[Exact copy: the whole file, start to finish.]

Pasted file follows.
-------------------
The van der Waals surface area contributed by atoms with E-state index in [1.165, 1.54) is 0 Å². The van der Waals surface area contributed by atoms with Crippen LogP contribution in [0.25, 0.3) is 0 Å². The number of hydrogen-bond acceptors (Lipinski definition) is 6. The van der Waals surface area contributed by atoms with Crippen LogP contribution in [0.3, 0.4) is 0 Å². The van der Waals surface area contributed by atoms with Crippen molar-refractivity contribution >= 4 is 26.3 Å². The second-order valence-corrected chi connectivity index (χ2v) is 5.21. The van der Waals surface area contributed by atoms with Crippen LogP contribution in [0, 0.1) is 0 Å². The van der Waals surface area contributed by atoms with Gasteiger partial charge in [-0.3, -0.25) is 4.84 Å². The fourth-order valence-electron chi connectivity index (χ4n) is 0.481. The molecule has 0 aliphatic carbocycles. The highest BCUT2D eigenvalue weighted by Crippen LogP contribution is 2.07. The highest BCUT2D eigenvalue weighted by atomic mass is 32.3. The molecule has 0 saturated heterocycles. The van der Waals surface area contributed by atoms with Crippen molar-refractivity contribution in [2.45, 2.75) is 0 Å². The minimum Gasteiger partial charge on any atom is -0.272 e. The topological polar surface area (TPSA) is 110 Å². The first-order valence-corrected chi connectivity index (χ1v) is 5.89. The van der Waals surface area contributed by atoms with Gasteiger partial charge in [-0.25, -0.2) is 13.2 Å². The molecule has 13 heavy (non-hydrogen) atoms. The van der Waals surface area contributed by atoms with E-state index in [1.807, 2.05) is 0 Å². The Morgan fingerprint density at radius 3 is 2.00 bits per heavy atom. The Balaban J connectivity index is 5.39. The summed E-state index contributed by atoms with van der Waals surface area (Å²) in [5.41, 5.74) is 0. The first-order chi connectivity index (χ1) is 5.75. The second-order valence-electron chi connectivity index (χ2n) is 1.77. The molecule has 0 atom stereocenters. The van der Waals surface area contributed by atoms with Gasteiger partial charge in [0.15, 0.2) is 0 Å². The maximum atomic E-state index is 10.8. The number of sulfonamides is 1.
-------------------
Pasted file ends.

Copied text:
The van der Waals surface area contributed by atoms with E-state index in [1.165, 1.54) is 0 Å². The van der Waals surface area contributed by atoms with Crippen LogP contribution in [0.25, 0.3) is 0 Å². The number of hydrogen-bond acceptors (Lipinski definition) is 6. The van der Waals surface area contributed by atoms with Crippen LogP contribution in [0.3, 0.4) is 0 Å². The van der Waals surface area contributed by atoms with Crippen molar-refractivity contribution >= 4 is 26.3 Å². The second-order valence-corrected chi connectivity index (χ2v) is 5.21. The van der Waals surface area contributed by atoms with Crippen LogP contribution in [0, 0.1) is 0 Å². The van der Waals surface area contributed by atoms with Gasteiger partial charge in [-0.3, -0.25) is 4.84 Å². The fourth-order valence-electron chi connectivity index (χ4n) is 0.481. The molecule has 0 aliphatic carbocycles. The highest BCUT2D eigenvalue weighted by Crippen LogP contribution is 2.07. The highest BCUT2D eigenvalue weighted by atomic mass is 32.3. The molecule has 0 saturated heterocycles. The van der Waals surface area contributed by atoms with Crippen molar-refractivity contribution in [2.45, 2.75) is 0 Å². The minimum Gasteiger partial charge on any atom is -0.272 e. The topological polar surface area (TPSA) is 110 Å². The first-order valence-corrected chi connectivity index (χ1v) is 5.89. The van der Waals surface area contributed by atoms with Gasteiger partial charge in [-0.25, -0.2) is 13.2 Å². The molecule has 13 heavy (non-hydrogen) atoms. The van der Waals surface area contributed by atoms with E-state index in [1.807, 2.05) is 0 Å². The Morgan fingerprint density at radius 3 is 2.00 bits per heavy atom. The Balaban J connectivity index is 5.39. The summed E-state index contributed by atoms with van der Waals surface area (Å²) in [5.41, 5.74) is 0. The first-order chi connectivity index (χ1) is 5.75. The second-order valence-electron chi connectivity index (χ2n) is 1.77. The molecule has 0 atom stereocenters. The van der Waals surface area contributed by atoms with Gasteiger partial charge in [0.15, 0.2) is 0 Å². The maximum atomic E-state index is 10.8. The number of sulfonamides is 1.